Elanco Animal Health has entered into an agreement with Bayer AG to acquire its animal health business in a transaction valued at $7.6 billion, creating one of the largest stand-alone veterinary-medicine companies in the world. The planned transaction is subject to regulatory approval and other customary closing conditions.

Elanco, which was spun off from drug maker Eli Lilly & Company last year, will finance the acquisition with a mix of cash and stock. German drug giant Bayer AG will receive $5.32 billion in cash and $2.3 billion in Elanco Animal Health common shares.  The transaction is expected to close in mid-2020.

“This will create the number two animal-health company,” Elanco Chief Executive Officer Jeffrey Simmons said in an interview.  “We see this as a nice compliment.  The pet owner, the veterinarian and the farmer win in the transaction,” Simmons said.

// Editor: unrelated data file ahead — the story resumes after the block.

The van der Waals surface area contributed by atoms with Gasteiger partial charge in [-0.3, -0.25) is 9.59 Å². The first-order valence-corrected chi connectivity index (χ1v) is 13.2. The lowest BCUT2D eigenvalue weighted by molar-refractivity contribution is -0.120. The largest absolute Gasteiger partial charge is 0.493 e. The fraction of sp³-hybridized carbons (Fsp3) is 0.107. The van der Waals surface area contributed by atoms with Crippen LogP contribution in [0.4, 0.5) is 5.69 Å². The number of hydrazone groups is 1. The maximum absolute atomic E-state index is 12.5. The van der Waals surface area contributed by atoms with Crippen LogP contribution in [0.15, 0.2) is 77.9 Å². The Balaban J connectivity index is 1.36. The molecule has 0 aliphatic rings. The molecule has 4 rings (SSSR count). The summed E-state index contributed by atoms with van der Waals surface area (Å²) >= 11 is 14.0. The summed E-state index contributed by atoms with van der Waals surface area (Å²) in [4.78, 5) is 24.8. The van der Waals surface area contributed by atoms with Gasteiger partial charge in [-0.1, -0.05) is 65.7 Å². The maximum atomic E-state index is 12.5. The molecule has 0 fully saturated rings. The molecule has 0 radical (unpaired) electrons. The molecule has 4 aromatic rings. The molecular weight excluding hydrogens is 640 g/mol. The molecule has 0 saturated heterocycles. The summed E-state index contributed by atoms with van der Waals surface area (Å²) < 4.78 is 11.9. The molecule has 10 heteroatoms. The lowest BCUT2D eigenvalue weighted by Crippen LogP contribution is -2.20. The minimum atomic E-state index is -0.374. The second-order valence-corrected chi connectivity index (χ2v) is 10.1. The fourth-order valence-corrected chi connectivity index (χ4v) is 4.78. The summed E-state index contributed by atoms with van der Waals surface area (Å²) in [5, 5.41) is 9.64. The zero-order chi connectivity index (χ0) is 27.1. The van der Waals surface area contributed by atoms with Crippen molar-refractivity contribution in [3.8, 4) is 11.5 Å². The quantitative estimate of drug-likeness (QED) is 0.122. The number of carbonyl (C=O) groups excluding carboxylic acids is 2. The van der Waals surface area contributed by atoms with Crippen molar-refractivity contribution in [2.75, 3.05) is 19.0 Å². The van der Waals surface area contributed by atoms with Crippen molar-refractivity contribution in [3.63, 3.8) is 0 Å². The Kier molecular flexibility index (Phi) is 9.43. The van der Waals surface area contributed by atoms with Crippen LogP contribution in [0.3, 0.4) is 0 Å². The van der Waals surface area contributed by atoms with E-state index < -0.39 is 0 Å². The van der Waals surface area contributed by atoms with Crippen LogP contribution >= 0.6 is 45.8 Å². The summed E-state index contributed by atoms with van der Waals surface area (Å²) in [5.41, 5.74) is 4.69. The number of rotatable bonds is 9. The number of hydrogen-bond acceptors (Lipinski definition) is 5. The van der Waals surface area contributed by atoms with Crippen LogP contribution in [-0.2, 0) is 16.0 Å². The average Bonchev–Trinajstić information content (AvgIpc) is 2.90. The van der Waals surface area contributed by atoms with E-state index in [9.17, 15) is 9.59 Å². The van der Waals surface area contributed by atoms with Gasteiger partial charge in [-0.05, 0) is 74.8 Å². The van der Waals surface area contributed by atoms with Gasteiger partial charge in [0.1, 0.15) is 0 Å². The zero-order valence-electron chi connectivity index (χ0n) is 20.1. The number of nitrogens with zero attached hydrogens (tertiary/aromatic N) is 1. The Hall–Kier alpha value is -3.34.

Elanco, based in Greenfield, Indiana, expects the deal to add to its adjusted earnings per share in the first full year after it closes.  Buying the Bayer division will significantly bulk up its pet business at a time when the agricultural sector has turned more volatile.  Last week, Elanco narrowed its sales guidance as a result of the outbreak of deadly swine flu in Asia, which caused a decline in its farm unit.

“With a larger, more diverse animal-health company, the percentage of the vulnerability will be less,” Simmons said, adding that he expected the current swine flu outbreak will eventually pass.

Pfizer’s Inc.’s decision to spin out its animal-health business, Zoetis Inc. in 2013 has prodded other drug makers to shed their veterinary units.  The businesses are often stable, profitable operations whose fortunes are more tied to macroeconomic trends like rising global wealth and protein consumption, instead of risky bets on drug research.